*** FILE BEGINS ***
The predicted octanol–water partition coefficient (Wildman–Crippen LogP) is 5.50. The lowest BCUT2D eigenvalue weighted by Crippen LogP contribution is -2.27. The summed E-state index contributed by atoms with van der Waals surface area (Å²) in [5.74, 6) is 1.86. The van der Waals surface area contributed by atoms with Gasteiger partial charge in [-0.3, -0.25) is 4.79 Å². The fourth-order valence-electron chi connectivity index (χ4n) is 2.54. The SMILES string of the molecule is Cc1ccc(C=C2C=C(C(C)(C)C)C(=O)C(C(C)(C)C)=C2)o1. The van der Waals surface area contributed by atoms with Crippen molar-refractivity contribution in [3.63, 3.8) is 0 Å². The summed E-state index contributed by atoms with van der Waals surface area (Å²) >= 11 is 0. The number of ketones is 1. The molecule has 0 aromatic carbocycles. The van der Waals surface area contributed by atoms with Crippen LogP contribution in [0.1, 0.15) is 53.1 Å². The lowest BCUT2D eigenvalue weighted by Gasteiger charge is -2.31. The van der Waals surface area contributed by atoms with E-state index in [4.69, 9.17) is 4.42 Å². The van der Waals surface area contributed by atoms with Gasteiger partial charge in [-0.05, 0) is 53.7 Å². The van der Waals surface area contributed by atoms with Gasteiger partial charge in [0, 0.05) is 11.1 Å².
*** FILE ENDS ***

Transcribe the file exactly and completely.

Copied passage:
The predicted octanol–water partition coefficient (Wildman–Crippen LogP) is 5.50. The lowest BCUT2D eigenvalue weighted by Crippen LogP contribution is -2.27. The summed E-state index contributed by atoms with van der Waals surface area (Å²) in [5.74, 6) is 1.86. The van der Waals surface area contributed by atoms with Gasteiger partial charge in [-0.3, -0.25) is 4.79 Å². The fourth-order valence-electron chi connectivity index (χ4n) is 2.54. The SMILES string of the molecule is Cc1ccc(C=C2C=C(C(C)(C)C)C(=O)C(C(C)(C)C)=C2)o1. The van der Waals surface area contributed by atoms with Crippen molar-refractivity contribution in [3.63, 3.8) is 0 Å². The summed E-state index contributed by atoms with van der Waals surface area (Å²) >= 11 is 0. The number of ketones is 1. The molecule has 0 aromatic carbocycles. The van der Waals surface area contributed by atoms with Crippen LogP contribution in [0.1, 0.15) is 53.1 Å². The lowest BCUT2D eigenvalue weighted by Gasteiger charge is -2.31. The van der Waals surface area contributed by atoms with E-state index in [4.69, 9.17) is 4.42 Å². The van der Waals surface area contributed by atoms with Gasteiger partial charge in [-0.05, 0) is 53.7 Å². The van der Waals surface area contributed by atoms with Gasteiger partial charge in [0, 0.05) is 11.1 Å².